ANKARA

Azerbaijan has liberated the city of Fuzuli and seven surrounding villages from Armenian occupation, the country’s leader said early Saturday.

“Azerbaijan’s glorious Army has liberated the villages of Gochehmedli, Chimen, Chuvarli, Pirehmedli, Musabeyli, Ishigli, and Dedeli of the Fuzuli district and the city of Fuzuli,” President Ilham Aliyev said on Twitter.

“Long live Azerbaijan’s Army! Karabakh is Azerbaijan!” he added, referring to efforts to liberate Upper Karabakh, or Nagorno-Karabakh, from nearly 30 years of Armenian occupation.

Separately, in an address to the nation, Aliyev said: “The city of Fuzuli was liberated from the occupiers. Fuzuli is ours! Karabakh is Azerbaijan! I cordially congratulate all the people of Azerbaijan on this occasion.”

He also stressed that the Armenian leadership is committing “war crimes” against Azerbaijan.

Referring to the Armenian army “cowardly shelling” the cities of Ganja and Mingachevir, Aliyev said the “the fascist leadership of Armenia” has killed and wounded many civilians.

Earlier Saturday, at least 13 civilians were killed, including two children, and more than 40 others injured, when Armenian missiles struck Ganja, Azerbaijan’s second-largest city.

Aliyev wished Allah’s mercy to all martyrs and healing to the wounded.

Along with the city of Ganja, a hydroelectric power plant in Mingachevir was also targeted by the Armenian army at around 1 a.m. local time Saturday (2100GMT Friday), but its missiles were neutralized by Azerbaijani air defense.

“This once again shows the fascist nature of the Armenian leadership. This is not the first time our cities have come under fire. Armenia fires on Tartar, Aghdam, Goranboy, Aghjabadi and other cities practically every day,” said Aliyev.

Armenia’s “cowardly actions” cannot break the will of the Azerbaijani people, he underlined.

“Shooting at civilians, including firing missiles, is a war crime, and they must and will bear responsibility for this crime. We are giving our answer on the battlefield. We are avenging and will continue to avenge the deaths of innocent civilians on the battlefield,” he said.

The president said his country had never targeted civilians.

“We have never fought or will ever wage a war against the civilian population. We are not Armenians. We have our own way, we have our own cause, and all the Azerbaijani people are united around this cause. All the Azerbaijani people are showing solidarity and patriotism,” he said.

‘Armenian defense line shattered’

Hikmet Hajiyev, an aide to Aliyev, wrote on Twitter that Armenia’s strongest fortified defense line had been shattered.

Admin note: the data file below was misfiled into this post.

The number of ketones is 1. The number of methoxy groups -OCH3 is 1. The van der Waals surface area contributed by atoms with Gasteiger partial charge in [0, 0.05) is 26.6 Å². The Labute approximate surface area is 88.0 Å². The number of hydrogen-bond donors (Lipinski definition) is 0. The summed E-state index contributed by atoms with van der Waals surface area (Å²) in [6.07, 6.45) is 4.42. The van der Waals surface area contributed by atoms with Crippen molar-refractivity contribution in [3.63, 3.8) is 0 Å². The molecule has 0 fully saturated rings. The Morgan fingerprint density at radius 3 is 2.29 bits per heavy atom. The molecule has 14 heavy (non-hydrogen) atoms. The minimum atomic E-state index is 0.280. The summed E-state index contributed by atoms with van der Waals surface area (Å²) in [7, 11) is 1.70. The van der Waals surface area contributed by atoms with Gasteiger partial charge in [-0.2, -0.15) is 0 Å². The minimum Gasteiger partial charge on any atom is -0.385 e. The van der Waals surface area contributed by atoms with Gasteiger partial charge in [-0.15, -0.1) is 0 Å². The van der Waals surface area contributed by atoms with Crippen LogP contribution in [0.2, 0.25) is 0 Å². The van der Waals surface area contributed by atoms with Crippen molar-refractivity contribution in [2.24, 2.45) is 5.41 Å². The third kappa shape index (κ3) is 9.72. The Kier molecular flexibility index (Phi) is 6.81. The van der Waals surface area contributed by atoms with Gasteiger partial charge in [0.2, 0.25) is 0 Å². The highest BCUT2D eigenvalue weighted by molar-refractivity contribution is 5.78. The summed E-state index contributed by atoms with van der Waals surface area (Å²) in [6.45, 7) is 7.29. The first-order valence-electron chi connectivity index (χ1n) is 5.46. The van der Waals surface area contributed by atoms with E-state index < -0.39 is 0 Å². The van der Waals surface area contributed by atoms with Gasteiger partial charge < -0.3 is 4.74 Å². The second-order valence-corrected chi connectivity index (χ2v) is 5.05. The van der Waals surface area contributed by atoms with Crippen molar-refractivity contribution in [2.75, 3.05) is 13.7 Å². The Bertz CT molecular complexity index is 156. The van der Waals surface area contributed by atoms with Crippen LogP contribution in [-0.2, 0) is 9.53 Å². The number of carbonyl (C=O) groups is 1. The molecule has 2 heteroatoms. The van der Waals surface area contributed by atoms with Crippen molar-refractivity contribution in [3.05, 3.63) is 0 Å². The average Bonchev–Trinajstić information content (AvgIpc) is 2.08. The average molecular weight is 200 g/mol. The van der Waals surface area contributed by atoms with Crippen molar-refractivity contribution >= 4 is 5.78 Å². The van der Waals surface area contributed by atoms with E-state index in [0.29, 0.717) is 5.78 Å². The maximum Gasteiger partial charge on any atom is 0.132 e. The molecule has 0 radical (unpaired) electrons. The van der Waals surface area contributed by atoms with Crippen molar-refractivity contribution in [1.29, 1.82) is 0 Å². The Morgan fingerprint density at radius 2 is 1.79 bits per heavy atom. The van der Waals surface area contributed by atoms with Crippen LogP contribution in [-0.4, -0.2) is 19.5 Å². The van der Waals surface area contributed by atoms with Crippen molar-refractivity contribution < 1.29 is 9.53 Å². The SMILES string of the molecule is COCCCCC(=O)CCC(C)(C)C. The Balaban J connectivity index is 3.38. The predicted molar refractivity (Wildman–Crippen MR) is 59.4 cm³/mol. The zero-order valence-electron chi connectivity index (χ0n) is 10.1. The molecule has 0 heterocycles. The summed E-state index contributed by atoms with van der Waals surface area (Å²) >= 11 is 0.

“The liberation of Fuzuli will go down in the military history books,” he said.

Fuzuli and most of its villages – home to some 144,000 Azerbaijanis –were occupied by the Armenian army in 1993.

Over 1,100 people mere martyred in the 1990s by Armenian forces. Around 1,500 people were injured in Fuzuli in attacks by Armenian forces, while 155 children lost their parents.

Only 20 villages in the Fuzuli province — which consists of the city center, one town, and 75 villages — were not occupied.

On last night’s attack, Hajiyev said the “indiscriminate killing of civilians by Armenia’s [Prime Minister] Nickol Pashinyan” in Ganja was the same tactic and missile system used by the late “Saddam Hussein against [Iraqi] civilians.”

In a separate Twitter post, Hajiyev wrote: “Let the international community see barbaric acts of Armenia against civilians. Armenia can’t run from its responsibility.”

Upper Karabakh conflict

Since new clashes erupted between the two countries on Sept. 27, Armenia has continued its attacks on civilians and Azerbaijani forces.

Relations between the two former Soviet republics have been tense since 1991 when the Armenian military occupied Upper Karabakh, or Nagorno-Karabakh, an internationally recognized territory of Azerbaijan.

About 20% of Azerbaijan’s territory has remained under illegal Armenian occupation for nearly three decades.

The OSCE Minsk Group – co-chaired by France, Russia, and the US – was formed in 1992 to find a peaceful solution to the conflict, but to no avail. A cease-fire, however, was agreed to in 1994.

Multiple UN resolutions, as well as international organizations, demand the withdrawal of the occupying forces.

World powers, including Russia, France, and the US, have urged a new cease-fire. Turkey, meanwhile, has supported Baku’s right to self-defense and demanded the withdrawal of Armenia’s occupying forces.

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